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Website GitHub is banning copycat versions of the “DeepNude” app that uses neural networks to remove women’s clothing from photos.
DeepNude’s creator succumbed to the fact that “the probability that people will misuse it is too high.”
“We don’t want to make money this way,” the creator wrote in a statement on Twitter. “Surely some copies of DeepNude will be shared on the web, but we don’t want to be the ones to sell it.”
Despite the creator’s last-minute attempt to keep the app from spreading, countless users already downloaded the tool and began creating their own versions of it. The codes for those new versions were uploaded to GitHub and then further downloaded.
GitHub responded by removing the new apps from their site, pointing to its Community Guidelines.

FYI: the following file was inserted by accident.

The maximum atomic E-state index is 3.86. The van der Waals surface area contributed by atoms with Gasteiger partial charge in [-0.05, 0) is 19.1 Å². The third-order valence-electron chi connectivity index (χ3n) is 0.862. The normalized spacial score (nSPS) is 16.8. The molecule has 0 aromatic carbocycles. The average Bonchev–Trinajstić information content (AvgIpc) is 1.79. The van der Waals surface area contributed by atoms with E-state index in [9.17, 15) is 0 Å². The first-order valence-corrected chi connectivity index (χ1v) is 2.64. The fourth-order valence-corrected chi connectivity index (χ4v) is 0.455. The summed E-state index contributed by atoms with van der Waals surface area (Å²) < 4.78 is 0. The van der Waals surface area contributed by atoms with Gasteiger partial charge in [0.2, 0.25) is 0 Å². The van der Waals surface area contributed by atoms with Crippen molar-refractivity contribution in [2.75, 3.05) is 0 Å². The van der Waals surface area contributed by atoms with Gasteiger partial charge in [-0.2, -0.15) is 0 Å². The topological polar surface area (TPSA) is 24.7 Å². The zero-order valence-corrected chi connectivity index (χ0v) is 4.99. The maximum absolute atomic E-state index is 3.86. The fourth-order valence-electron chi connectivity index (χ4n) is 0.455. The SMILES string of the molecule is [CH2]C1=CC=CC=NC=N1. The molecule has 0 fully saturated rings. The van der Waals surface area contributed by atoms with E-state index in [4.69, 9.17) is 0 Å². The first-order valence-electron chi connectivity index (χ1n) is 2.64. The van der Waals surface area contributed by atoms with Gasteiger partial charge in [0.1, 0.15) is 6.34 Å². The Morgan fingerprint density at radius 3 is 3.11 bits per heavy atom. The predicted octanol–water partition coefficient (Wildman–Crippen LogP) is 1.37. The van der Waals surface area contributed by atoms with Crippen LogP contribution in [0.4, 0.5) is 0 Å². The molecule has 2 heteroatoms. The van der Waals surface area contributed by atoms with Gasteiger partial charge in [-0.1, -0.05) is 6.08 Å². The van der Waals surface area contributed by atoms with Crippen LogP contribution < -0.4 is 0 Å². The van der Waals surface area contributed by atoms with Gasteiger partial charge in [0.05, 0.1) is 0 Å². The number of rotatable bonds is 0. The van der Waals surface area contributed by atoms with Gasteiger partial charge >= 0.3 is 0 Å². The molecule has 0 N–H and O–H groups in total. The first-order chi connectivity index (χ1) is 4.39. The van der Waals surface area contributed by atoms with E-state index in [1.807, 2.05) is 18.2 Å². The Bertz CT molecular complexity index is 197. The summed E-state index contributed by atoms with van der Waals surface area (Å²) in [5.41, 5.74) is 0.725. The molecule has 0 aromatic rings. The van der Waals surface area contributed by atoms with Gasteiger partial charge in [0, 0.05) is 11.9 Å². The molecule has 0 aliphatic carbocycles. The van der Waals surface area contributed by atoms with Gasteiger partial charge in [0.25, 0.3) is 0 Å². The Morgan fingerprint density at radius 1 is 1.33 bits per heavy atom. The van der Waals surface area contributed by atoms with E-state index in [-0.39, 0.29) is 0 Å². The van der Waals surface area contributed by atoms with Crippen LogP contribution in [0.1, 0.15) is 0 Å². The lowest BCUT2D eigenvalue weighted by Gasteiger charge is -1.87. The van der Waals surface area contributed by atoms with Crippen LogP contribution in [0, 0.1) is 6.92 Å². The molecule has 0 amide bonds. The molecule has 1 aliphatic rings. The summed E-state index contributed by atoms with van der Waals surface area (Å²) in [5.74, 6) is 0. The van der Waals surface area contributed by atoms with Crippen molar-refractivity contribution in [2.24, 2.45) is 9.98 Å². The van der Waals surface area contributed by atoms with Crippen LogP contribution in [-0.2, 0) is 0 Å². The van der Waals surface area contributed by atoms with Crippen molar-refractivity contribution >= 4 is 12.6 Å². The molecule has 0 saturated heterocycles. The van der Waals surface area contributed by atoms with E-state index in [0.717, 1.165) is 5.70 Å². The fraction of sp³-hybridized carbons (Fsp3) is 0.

“Don’t post content that is pornographic. This does not mean that all nudity, or all code and content related to sexuality, is prohibited,” the guidelines read. “We recognize that sexuality is a part of life and non-pornographic sexual content may be a part of your project or may be presented for educational or artistic purposes. We do not allow obscene sexual content or content that may involve the exploitation or sexualization of minors.”
While Github’s action sends a strong signal about its stance on the issue, the proverbial genie has unfortunately already been let out of the bottle. The apps have only continued to spread throughout other online avenues.
DeepNude, which was programmed to only work on photos of women, is raising important and serious questions about how society views such programs.
Lawmakers have attempted to tackle similar issues such as deepfakes, which have been used to place female celebrities and everyday women into pornographic videos. At the beginning of July, Virginia updated a 2014 law banning the distribution of revenge porn to also include deepfake videos.
- Virginia just banned deepfake revenge porn
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Mikael Thalen is a tech and security reporter based in Seattle, covering social media, data breaches, hackers, and more.